Culture Clash May Have Led to Weber Exit

Last week’s resignation of Dave Weber, vp, marketing at Hyundai Motor America, is the latest fallout in a clash of cultures between the U.S. division and its Korean parent that could threaten the company’s success going forward, sources said.

Weber was stifled by supervision from Seoul, South Korea-based Hyundai Motor Co., sources said. “Weber was used to making million-dollar deals on handshakes. Here, he couldn’t make a 50-buck decision,” said one executive.

Weber said his departure was due to “a difference of opinion on strategies and approaches to doing business.”

A desire by executives in Seoul to consolidate global marketing and wield more regional control may have also played a role in Hyundai’s dismissal of Irvine, Calif.-based Bates USA West, which held the account since Hyundai’s 1986 U.S. entry. Hyundai awarded the combined $400 million-plus Hyundai/Kia media business to Aegis Group’s Carat in January, following a review. Hyundai creative went to The Richards Group, Dallas, in April, also after a review.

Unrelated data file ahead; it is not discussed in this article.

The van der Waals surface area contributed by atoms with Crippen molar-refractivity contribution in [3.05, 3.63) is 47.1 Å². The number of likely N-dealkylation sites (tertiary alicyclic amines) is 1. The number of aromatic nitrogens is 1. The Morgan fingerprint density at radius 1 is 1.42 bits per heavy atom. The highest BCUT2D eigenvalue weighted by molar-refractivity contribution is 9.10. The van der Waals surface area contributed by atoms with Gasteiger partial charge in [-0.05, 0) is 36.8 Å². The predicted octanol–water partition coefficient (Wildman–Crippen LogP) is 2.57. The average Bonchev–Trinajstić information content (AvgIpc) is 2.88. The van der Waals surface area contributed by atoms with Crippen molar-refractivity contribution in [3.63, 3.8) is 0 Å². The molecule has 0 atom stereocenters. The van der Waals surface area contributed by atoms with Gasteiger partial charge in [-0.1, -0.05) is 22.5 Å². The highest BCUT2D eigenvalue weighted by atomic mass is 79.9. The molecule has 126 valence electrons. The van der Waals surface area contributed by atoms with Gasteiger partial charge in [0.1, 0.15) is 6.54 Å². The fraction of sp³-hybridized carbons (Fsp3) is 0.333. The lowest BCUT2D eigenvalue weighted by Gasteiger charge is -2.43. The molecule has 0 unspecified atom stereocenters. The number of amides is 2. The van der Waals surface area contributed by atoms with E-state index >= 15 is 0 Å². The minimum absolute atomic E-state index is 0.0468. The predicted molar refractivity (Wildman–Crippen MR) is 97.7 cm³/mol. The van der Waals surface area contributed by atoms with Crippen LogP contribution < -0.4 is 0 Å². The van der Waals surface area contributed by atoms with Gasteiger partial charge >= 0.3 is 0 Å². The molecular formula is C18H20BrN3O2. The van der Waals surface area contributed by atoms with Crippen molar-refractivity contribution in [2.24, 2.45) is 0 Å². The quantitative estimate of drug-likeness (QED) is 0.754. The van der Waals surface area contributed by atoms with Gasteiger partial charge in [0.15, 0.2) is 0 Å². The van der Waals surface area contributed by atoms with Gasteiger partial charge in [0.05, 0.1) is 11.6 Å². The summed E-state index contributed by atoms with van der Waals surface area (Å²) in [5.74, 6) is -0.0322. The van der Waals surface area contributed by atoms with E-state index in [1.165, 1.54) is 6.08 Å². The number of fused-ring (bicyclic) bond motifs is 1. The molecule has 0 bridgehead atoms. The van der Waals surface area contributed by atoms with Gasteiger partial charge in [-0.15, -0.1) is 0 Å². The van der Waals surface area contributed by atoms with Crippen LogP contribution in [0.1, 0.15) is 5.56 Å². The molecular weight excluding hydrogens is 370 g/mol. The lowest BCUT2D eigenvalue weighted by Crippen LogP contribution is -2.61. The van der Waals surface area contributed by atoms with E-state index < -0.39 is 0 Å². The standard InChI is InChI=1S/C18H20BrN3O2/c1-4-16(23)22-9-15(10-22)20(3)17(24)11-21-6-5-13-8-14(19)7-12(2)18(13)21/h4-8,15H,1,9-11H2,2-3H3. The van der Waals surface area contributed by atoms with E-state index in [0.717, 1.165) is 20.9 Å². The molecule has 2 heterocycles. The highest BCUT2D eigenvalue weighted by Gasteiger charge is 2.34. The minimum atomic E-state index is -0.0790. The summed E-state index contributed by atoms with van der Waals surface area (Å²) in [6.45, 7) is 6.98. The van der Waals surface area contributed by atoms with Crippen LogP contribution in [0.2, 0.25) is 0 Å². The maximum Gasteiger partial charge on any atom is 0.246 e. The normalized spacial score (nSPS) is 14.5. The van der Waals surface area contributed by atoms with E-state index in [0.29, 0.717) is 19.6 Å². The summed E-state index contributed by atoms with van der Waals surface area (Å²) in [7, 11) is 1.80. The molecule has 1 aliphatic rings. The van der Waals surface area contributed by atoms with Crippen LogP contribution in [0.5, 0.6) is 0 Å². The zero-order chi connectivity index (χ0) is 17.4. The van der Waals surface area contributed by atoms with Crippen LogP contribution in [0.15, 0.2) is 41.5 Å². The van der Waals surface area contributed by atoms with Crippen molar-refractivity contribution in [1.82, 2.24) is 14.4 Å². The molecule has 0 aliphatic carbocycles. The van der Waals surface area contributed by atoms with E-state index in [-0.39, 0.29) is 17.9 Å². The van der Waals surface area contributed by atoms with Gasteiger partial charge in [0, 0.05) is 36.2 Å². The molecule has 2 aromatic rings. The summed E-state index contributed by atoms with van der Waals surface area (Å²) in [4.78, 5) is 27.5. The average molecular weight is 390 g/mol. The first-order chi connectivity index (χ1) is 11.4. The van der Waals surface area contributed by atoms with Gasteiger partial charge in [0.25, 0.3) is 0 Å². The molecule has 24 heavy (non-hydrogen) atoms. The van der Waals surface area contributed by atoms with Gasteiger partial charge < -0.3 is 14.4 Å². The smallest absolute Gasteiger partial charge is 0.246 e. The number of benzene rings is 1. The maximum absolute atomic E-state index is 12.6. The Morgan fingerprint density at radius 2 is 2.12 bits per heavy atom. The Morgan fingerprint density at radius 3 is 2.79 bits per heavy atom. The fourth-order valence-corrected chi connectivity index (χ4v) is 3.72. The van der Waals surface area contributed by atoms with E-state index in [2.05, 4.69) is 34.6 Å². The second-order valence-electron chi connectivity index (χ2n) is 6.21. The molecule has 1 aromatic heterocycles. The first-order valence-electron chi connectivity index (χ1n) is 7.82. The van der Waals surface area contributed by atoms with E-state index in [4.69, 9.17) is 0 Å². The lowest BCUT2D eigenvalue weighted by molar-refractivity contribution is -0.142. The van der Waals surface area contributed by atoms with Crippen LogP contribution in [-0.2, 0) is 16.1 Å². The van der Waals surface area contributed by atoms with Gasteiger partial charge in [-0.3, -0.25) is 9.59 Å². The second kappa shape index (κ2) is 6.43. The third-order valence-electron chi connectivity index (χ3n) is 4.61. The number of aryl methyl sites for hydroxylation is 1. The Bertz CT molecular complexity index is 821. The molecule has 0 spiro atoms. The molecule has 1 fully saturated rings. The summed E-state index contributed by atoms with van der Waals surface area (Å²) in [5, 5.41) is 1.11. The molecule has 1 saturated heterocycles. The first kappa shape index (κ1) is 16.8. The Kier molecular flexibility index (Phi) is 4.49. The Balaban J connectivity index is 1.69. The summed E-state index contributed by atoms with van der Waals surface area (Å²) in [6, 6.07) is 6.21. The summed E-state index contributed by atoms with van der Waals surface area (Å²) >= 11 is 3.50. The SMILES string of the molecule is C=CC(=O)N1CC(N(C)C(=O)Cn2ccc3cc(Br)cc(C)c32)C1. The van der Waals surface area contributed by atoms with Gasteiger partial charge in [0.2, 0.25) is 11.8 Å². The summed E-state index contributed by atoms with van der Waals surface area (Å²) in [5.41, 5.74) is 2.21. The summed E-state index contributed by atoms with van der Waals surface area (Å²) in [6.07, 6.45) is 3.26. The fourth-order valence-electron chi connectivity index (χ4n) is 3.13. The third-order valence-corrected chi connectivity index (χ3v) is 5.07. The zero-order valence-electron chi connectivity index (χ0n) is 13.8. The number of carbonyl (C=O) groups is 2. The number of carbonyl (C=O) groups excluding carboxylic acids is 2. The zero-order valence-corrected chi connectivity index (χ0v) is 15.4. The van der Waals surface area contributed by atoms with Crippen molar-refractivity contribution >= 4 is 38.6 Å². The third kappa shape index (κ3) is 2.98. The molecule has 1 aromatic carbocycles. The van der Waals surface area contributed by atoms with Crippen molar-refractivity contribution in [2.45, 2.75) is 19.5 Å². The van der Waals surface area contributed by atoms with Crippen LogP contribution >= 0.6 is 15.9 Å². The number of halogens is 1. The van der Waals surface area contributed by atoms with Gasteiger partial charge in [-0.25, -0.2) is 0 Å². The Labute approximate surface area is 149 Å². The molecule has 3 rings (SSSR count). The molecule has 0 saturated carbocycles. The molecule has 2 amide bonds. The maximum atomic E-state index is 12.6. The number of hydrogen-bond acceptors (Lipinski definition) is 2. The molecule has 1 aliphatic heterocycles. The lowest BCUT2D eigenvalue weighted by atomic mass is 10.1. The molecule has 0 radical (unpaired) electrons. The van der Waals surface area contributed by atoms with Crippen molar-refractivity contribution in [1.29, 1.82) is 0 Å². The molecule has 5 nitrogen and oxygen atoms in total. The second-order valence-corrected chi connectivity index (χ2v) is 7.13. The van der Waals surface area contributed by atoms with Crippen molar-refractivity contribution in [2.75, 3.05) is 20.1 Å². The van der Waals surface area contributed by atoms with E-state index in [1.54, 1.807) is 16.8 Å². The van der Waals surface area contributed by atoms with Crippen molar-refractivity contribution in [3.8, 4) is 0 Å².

The media search was launched without the knowledge of the U.S. marketing team, sources said. After Carat won Hyundai’s media account, HMC unilaterally—without Fountain Valley, Calif.-based HMA’s input—created the World Marketing Group, also based in Fountain Valley, to oversee that business. Finbarr O’Neill, HMA CEO, said, “I don’t think the speculation that Koreans are ‘taking over’ is well founded, and our marketing strategy is not being developed in Seoul.

“The big change we are facing and adapted to is the unbundling [of media and creative],” he added. “We didn’t have a media person on staff before, and we just added one a couple of weeks ago. If the Koreans were taking over, why would I hire a media person?”